Needlessly pursuing litigation could potentially prejudice the employee. You could delay the settlement and run the risk of losing a fair offer. You may find another job in the weeks following termination. If this happens, then the employer’s settlement may be subject to mitigation which means that they are credited the wages you obtain from that new job. You may also pay more in legal fees then the additional notice you should have received.
There are cases where employees are grossly underpaid when it comes to severance, so I do advocate that everyone who faces termination seek counsel to go over any severance offer. Do not sign it blindly. Speak to a Lawyer and make sure the offer is fair. Employers will often expect and, if prudent, will insist that their past employees reach out to counsel when deciding to sign a severance offer. You should do so as soon as possible after receiving the offer.
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Last month local newspapers reported the case of a McDonald’s employee in Kanata who was dismissed after receiving poor performance reviews. The employee received more than $100,000.00 in court. Why?
The short answer is that the judge in this case found that although the employee’s performance was not perfect the employer did not have “just cause” to terminate her employment contract. If a business chooses to dismiss an employee the employer has to first decide if they have just cause to end the contract or not. Just cause exists when an employee has committed a serious breach of contract such as theft or continually missing work without reason. If the employer does not have just cause then in most cases they have to provide compensation which can equal up to a month of salary for every year of the employee’s service.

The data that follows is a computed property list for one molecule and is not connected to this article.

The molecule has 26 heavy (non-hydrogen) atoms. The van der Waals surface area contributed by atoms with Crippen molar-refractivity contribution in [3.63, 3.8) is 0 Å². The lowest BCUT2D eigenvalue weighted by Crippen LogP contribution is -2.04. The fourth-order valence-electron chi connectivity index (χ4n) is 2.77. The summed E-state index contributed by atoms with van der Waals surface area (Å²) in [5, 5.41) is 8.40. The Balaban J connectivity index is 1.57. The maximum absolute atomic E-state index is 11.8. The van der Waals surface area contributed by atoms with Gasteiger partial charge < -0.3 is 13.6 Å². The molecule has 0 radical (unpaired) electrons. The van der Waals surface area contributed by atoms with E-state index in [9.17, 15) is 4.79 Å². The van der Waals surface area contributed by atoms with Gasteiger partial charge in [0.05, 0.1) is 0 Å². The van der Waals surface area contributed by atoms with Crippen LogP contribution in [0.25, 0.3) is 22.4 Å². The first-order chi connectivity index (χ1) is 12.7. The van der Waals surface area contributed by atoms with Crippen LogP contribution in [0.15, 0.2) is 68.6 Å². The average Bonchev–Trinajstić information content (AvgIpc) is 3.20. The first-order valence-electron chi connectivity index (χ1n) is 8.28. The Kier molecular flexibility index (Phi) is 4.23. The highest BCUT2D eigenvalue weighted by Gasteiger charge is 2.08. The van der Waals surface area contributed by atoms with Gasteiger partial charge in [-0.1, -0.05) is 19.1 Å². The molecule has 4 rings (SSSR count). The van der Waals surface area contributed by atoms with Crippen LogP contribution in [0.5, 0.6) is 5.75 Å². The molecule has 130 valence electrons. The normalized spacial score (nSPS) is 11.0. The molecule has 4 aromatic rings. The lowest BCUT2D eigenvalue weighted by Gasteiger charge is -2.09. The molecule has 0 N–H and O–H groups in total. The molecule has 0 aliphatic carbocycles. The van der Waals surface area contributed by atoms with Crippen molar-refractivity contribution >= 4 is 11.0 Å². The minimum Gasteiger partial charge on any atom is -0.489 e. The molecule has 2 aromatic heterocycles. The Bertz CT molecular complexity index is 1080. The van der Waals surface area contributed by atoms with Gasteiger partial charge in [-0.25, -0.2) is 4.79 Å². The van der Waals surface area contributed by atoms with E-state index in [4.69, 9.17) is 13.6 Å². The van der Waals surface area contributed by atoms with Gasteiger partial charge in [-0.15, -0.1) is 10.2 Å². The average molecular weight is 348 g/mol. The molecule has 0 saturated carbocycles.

Many employers have staff who they believe are poor performers. Performance reviews are often done to encourage better performance but may also be an attempt to build a case for a just cause dismissal. After several poor performance reviews an employer may choose to dismiss an employee for just cause. However, a decision to terminate an employee for just cause can be challenged in court where employers often find it difficult to prove that the alleged breach of contract was serious enough to warrant a just cause dismissal. Poor performance reviews may show that an employee was less than perfect but this alone is usually not enough to disentitle them to some compensation when they are dismissed. Because compensation is typically based on the number of years the employee has worked, the amount owing to dismissed employee can be significant which is what occurred in the case of the former McDonald’s employee.